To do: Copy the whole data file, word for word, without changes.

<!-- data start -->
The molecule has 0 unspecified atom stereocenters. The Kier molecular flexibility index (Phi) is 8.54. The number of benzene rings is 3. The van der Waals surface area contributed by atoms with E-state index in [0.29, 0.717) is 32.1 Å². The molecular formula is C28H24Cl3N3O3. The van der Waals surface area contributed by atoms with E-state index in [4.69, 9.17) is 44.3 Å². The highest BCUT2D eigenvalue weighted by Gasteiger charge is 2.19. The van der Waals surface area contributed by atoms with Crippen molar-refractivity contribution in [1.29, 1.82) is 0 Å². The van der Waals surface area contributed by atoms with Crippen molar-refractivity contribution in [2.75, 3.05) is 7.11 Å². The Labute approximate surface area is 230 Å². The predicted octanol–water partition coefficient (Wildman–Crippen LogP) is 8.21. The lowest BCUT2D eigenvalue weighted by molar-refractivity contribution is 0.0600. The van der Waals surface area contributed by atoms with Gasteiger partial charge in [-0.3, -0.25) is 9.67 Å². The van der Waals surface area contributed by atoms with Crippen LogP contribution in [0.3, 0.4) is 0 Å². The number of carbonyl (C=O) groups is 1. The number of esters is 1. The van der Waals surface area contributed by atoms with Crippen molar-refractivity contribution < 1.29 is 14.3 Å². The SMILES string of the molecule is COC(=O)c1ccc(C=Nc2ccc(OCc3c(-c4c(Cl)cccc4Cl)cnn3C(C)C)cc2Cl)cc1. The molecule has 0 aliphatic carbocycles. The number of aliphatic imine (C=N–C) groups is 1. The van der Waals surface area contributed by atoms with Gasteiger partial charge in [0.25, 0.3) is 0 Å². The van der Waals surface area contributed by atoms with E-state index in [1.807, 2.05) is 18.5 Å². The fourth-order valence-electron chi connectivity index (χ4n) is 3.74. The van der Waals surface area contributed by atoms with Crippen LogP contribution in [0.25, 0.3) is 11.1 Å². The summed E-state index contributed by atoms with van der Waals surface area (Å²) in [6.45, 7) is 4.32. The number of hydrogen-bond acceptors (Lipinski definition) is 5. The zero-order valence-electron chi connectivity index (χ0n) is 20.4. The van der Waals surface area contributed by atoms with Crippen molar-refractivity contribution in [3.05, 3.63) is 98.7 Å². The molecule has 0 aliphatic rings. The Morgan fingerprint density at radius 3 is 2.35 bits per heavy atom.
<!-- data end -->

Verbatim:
The molecule has 0 unspecified atom stereocenters. The Kier molecular flexibility index (Phi) is 8.54. The number of benzene rings is 3. The van der Waals surface area contributed by atoms with E-state index in [0.29, 0.717) is 32.1 Å². The molecular formula is C28H24Cl3N3O3. The van der Waals surface area contributed by atoms with E-state index in [4.69, 9.17) is 44.3 Å². The highest BCUT2D eigenvalue weighted by Gasteiger charge is 2.19. The van der Waals surface area contributed by atoms with Crippen molar-refractivity contribution in [1.29, 1.82) is 0 Å². The van der Waals surface area contributed by atoms with Crippen molar-refractivity contribution in [2.75, 3.05) is 7.11 Å². The Labute approximate surface area is 230 Å². The predicted octanol–water partition coefficient (Wildman–Crippen LogP) is 8.21. The lowest BCUT2D eigenvalue weighted by molar-refractivity contribution is 0.0600. The van der Waals surface area contributed by atoms with Gasteiger partial charge in [-0.3, -0.25) is 9.67 Å². The van der Waals surface area contributed by atoms with Crippen LogP contribution in [0.3, 0.4) is 0 Å². The number of carbonyl (C=O) groups is 1. The number of esters is 1. The van der Waals surface area contributed by atoms with Crippen molar-refractivity contribution < 1.29 is 14.3 Å². The SMILES string of the molecule is COC(=O)c1ccc(C=Nc2ccc(OCc3c(-c4c(Cl)cccc4Cl)cnn3C(C)C)cc2Cl)cc1. The molecule has 0 aliphatic carbocycles. The number of aliphatic imine (C=N–C) groups is 1. The van der Waals surface area contributed by atoms with Gasteiger partial charge in [0.25, 0.3) is 0 Å². The van der Waals surface area contributed by atoms with E-state index in [1.807, 2.05) is 18.5 Å². The fourth-order valence-electron chi connectivity index (χ4n) is 3.74. The van der Waals surface area contributed by atoms with Crippen LogP contribution in [0.25, 0.3) is 11.1 Å². The summed E-state index contributed by atoms with van der Waals surface area (Å²) in [6.45, 7) is 4.32. The number of hydrogen-bond acceptors (Lipinski definition) is 5. The zero-order valence-electron chi connectivity index (χ0n) is 20.4. The van der Waals surface area contributed by atoms with Crippen molar-refractivity contribution in [3.05, 3.63) is 98.7 Å². The molecule has 0 aliphatic rings. The Morgan fingerprint density at radius 3 is 2.35 bits per heavy atom.